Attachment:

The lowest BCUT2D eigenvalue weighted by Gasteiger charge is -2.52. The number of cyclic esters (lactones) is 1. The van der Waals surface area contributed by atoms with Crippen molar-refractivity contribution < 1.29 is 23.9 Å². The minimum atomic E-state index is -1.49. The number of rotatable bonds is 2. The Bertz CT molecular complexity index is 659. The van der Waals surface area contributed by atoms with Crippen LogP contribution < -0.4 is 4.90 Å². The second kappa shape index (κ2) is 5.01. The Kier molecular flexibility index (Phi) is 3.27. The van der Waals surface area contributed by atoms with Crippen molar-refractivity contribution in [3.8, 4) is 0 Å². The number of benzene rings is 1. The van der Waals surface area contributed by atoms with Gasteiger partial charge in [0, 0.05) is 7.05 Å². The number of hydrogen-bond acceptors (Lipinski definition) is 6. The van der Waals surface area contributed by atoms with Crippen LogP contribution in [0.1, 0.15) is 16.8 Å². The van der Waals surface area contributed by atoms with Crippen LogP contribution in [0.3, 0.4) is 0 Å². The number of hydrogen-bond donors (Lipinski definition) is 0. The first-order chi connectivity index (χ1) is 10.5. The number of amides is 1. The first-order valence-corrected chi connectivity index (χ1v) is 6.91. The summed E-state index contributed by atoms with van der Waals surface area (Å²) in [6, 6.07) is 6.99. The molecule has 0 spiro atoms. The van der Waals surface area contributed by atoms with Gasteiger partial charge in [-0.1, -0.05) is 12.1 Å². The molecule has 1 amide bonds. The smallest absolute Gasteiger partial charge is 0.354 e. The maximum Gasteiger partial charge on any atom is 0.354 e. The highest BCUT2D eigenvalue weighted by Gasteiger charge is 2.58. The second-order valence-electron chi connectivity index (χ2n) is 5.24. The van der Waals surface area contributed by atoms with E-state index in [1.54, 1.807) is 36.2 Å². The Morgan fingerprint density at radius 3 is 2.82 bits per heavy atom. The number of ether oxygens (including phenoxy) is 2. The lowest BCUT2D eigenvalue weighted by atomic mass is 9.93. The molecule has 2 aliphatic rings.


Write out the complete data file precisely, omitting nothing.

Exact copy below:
The lowest BCUT2D eigenvalue weighted by Gasteiger charge is -2.52. The number of cyclic esters (lactones) is 1. The van der Waals surface area contributed by atoms with Crippen molar-refractivity contribution < 1.29 is 23.9 Å². The minimum atomic E-state index is -1.49. The number of rotatable bonds is 2. The Bertz CT molecular complexity index is 659. The van der Waals surface area contributed by atoms with Crippen LogP contribution < -0.4 is 4.90 Å². The second kappa shape index (κ2) is 5.01. The Kier molecular flexibility index (Phi) is 3.27. The van der Waals surface area contributed by atoms with Crippen molar-refractivity contribution in [3.8, 4) is 0 Å². The number of benzene rings is 1. The van der Waals surface area contributed by atoms with Gasteiger partial charge in [0, 0.05) is 7.05 Å². The number of hydrogen-bond acceptors (Lipinski definition) is 6. The van der Waals surface area contributed by atoms with Crippen LogP contribution in [0.1, 0.15) is 16.8 Å². The van der Waals surface area contributed by atoms with Crippen LogP contribution in [0.3, 0.4) is 0 Å². The number of hydrogen-bond donors (Lipinski definition) is 0. The first-order chi connectivity index (χ1) is 10.5. The number of amides is 1. The first-order valence-corrected chi connectivity index (χ1v) is 6.91. The summed E-state index contributed by atoms with van der Waals surface area (Å²) in [6, 6.07) is 6.99. The molecule has 0 spiro atoms. The van der Waals surface area contributed by atoms with Gasteiger partial charge in [-0.1, -0.05) is 12.1 Å². The molecule has 1 amide bonds. The smallest absolute Gasteiger partial charge is 0.354 e. The maximum Gasteiger partial charge on any atom is 0.354 e. The highest BCUT2D eigenvalue weighted by Gasteiger charge is 2.58. The second-order valence-electron chi connectivity index (χ2n) is 5.24. The van der Waals surface area contributed by atoms with E-state index in [1.54, 1.807) is 36.2 Å². The Morgan fingerprint density at radius 3 is 2.82 bits per heavy atom. The number of ether oxygens (including phenoxy) is 2. The lowest BCUT2D eigenvalue weighted by atomic mass is 9.93. The molecule has 2 aliphatic rings.